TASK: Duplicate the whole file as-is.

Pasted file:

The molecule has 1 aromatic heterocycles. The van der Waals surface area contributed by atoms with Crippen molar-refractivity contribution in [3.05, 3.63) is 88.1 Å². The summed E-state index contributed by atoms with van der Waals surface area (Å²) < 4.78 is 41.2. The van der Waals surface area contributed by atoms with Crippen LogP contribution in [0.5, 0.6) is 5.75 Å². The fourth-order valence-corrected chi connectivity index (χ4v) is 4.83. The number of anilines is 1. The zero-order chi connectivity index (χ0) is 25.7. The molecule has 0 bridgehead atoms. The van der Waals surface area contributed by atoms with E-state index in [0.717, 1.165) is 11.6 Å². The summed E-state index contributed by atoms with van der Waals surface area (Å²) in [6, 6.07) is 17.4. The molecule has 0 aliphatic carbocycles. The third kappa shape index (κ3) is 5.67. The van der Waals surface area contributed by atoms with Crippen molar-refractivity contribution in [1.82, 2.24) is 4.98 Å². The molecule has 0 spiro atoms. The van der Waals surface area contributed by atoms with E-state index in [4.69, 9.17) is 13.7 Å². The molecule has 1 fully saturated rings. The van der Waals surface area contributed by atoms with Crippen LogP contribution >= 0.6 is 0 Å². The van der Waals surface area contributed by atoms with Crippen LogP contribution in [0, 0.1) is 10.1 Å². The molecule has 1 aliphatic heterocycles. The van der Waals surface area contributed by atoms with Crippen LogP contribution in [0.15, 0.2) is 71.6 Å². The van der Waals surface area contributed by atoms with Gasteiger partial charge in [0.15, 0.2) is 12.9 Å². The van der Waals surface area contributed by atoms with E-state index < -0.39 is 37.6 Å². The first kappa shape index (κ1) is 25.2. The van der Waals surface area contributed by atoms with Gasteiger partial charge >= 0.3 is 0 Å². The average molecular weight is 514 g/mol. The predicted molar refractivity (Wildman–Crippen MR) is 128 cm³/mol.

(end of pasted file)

The molecule has 1 aromatic heterocycles. The van der Waals surface area contributed by atoms with Crippen molar-refractivity contribution in [3.05, 3.63) is 88.1 Å². The summed E-state index contributed by atoms with van der Waals surface area (Å²) < 4.78 is 41.2. The van der Waals surface area contributed by atoms with Crippen LogP contribution in [0.5, 0.6) is 5.75 Å². The fourth-order valence-corrected chi connectivity index (χ4v) is 4.83. The number of anilines is 1. The zero-order chi connectivity index (χ0) is 25.7. The molecule has 0 bridgehead atoms. The van der Waals surface area contributed by atoms with E-state index in [0.717, 1.165) is 11.6 Å². The summed E-state index contributed by atoms with van der Waals surface area (Å²) in [6, 6.07) is 17.4. The molecule has 0 aliphatic carbocycles. The third kappa shape index (κ3) is 5.67. The van der Waals surface area contributed by atoms with Crippen molar-refractivity contribution in [1.82, 2.24) is 4.98 Å². The molecule has 0 spiro atoms. The van der Waals surface area contributed by atoms with E-state index in [4.69, 9.17) is 13.7 Å². The molecule has 1 fully saturated rings. The van der Waals surface area contributed by atoms with Crippen LogP contribution >= 0.6 is 0 Å². The van der Waals surface area contributed by atoms with Crippen LogP contribution in [0, 0.1) is 10.1 Å². The molecule has 1 aliphatic heterocycles. The van der Waals surface area contributed by atoms with Crippen LogP contribution in [0.15, 0.2) is 71.6 Å². The van der Waals surface area contributed by atoms with Gasteiger partial charge in [0.15, 0.2) is 12.9 Å². The van der Waals surface area contributed by atoms with E-state index < -0.39 is 37.6 Å². The first kappa shape index (κ1) is 25.2. The van der Waals surface area contributed by atoms with Gasteiger partial charge >= 0.3 is 0 Å². The average molecular weight is 514 g/mol. The predicted molar refractivity (Wildman–Crippen MR) is 128 cm³/mol.